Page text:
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Chinese exports and productivity gains: panel evidence

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  • Cuneyt Koyuncu
  • Rasim Yilmaz

Abstract

This paper examines the impact of imports from China on the labour productivity levels of importers, using unbalanced data from 1994 to 2006. It is hypothesised that imports from China increase importer countries' labour productivity levels. Using cross-section, fixed and random-effect models, a statistically significant, positive relationship is found between the share of a country's imports from China and labour productivity in the manufacturing sector of that country. Moreover, it is found that imports from China have a larger impact on China's main Asian-Pacific trade partners and countries with higher manufacturing shares in their total exports. Copyright © 2010 The Authors. Journal compilation © 2010 Crawford School of Economics and Government, The Australian National University and Blackwell Publishing Asia Pty Ltd..

Suggested Citation

  • Cuneyt Koyuncu & Rasim Yilmaz, 2010. "Chinese exports and productivity gains: panel evidence," Asian-Pacific Economic Literature, Asia Pacific School of Economics and Government, The Australian National University, vol. 24(2), pages 161-170, November.
  • Handle: RePEc:bla:apacel:v:24:y:2010:i:2:p:161-170
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    References listed on IDEAS

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    1. Patricia Augier & Olivier Cadot & Marion Dovis, 2013. "Imports and TFP at the firm level: the role of absorptive capacity," Canadian Journal of Economics, Canadian Economics Association, vol. 46(3), pages 956-981, August.
    2. Lardy,Nicholas R., 1992. "Foreign Trade and Economic Reform in China," Cambridge Books, Cambridge University Press, number 9780521414951, March.
    3. Kasahara, Hiroyuki & Lapham, Beverly, 2013. "Productivity and the decision to import and export: Theory and evidence," Journal of International Economics, Elsevier, vol. 89(2), pages 297-316.
    4. Alexander Vogel & Joachim Wagner, 2016. "Higher Productivity in Importing German Manufacturing Firms: Self-selection, Learning from Importing or Both?," World Scientific Book Chapters,in: Microeconometrics of International Trade, chapter 4, pages 139-174 World Scientific Publishing Co. Pte. Ltd..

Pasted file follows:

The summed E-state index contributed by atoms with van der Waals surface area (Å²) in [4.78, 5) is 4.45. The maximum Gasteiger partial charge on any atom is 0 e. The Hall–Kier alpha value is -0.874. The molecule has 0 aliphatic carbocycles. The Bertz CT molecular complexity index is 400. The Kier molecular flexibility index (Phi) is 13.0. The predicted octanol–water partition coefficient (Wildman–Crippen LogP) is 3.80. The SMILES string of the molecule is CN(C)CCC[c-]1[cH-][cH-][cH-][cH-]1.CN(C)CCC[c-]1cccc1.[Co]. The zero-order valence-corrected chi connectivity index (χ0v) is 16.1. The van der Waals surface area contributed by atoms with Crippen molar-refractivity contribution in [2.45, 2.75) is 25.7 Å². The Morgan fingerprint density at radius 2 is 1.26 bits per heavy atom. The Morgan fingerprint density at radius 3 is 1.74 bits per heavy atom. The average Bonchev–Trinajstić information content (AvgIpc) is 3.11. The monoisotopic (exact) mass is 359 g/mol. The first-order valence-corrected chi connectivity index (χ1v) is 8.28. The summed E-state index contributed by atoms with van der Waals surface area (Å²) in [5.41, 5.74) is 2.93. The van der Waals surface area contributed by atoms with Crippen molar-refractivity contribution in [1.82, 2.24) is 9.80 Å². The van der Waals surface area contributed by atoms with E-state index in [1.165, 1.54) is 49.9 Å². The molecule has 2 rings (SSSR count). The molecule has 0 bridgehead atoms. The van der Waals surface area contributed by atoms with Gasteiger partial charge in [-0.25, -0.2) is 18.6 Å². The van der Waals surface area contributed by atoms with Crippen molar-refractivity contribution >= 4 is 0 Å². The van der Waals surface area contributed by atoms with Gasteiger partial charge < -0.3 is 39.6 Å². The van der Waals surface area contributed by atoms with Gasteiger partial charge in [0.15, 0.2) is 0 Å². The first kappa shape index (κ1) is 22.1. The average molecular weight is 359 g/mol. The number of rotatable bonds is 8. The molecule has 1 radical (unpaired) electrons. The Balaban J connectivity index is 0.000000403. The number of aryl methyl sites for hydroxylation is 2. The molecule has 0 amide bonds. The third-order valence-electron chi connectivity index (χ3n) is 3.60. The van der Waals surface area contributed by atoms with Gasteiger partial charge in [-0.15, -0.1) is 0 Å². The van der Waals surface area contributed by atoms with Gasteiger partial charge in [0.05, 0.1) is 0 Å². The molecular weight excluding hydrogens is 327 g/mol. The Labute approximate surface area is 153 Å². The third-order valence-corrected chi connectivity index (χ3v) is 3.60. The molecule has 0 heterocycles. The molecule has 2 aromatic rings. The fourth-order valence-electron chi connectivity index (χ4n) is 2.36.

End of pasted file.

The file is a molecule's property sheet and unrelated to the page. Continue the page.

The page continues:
5. Francesco Serti & Chiara Tomasi, 2008. "Firm Heterogeneity: do destinations of exports and origins of imports matter?," LEM Papers Series 2008/14, Laboratory of Economics and Management (LEM), Sant'Anna School of Advanced Studies, Pisa, Italy.
    6. Kasahara, Hiroyuki & Rodrigue, Joel, 2008. "Does the use of imported intermediates increase productivity? Plant-level evidence," Journal of Development Economics, Elsevier, vol. 87(1), pages 106-118, August.
    7. David H. Romer & Jeffrey A. Frankel, 1999. "Does Trade Cause Growth?," American Economic Review, American Economic Association, vol. 89(3), pages 379-399, June.
    8. Mirabelle Muûls & Mauro Pisu, 2009. "Imports and Exports at the Level of the Firm: Evidence from Belgium," The World Economy, Wiley Blackwell, vol. 32(5), pages 692-734, May.
    9. Sangho KIM & Hyunjoon LIM & Donghyun PARK, 2007. "The Effect of Imports and Exports on Total Factor Productivity in Korea," Discussion papers 07022, Research Institute of Economy, Trade and Industry (RIETI).
    10. David Roland-Holst & John Weiss, 2005. "People's Republic of China and its Neighbours: evidence on regional trade and investment effects," Asian-Pacific Economic Literature, Asia Pacific School of Economics and Government, The Australian National University, vol. 19, pages 18-35, November.
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    Cited by:

    1. Luh, Yir-Hueih & Jiang, Wun-Ji & Huang, Szu-Chi, 2016. "Trade-related spillovers and industrial competitiveness: Exploring the linkages for OECD countries," Economic Modelling, Elsevier, vol. 54(C), pages 309-325.

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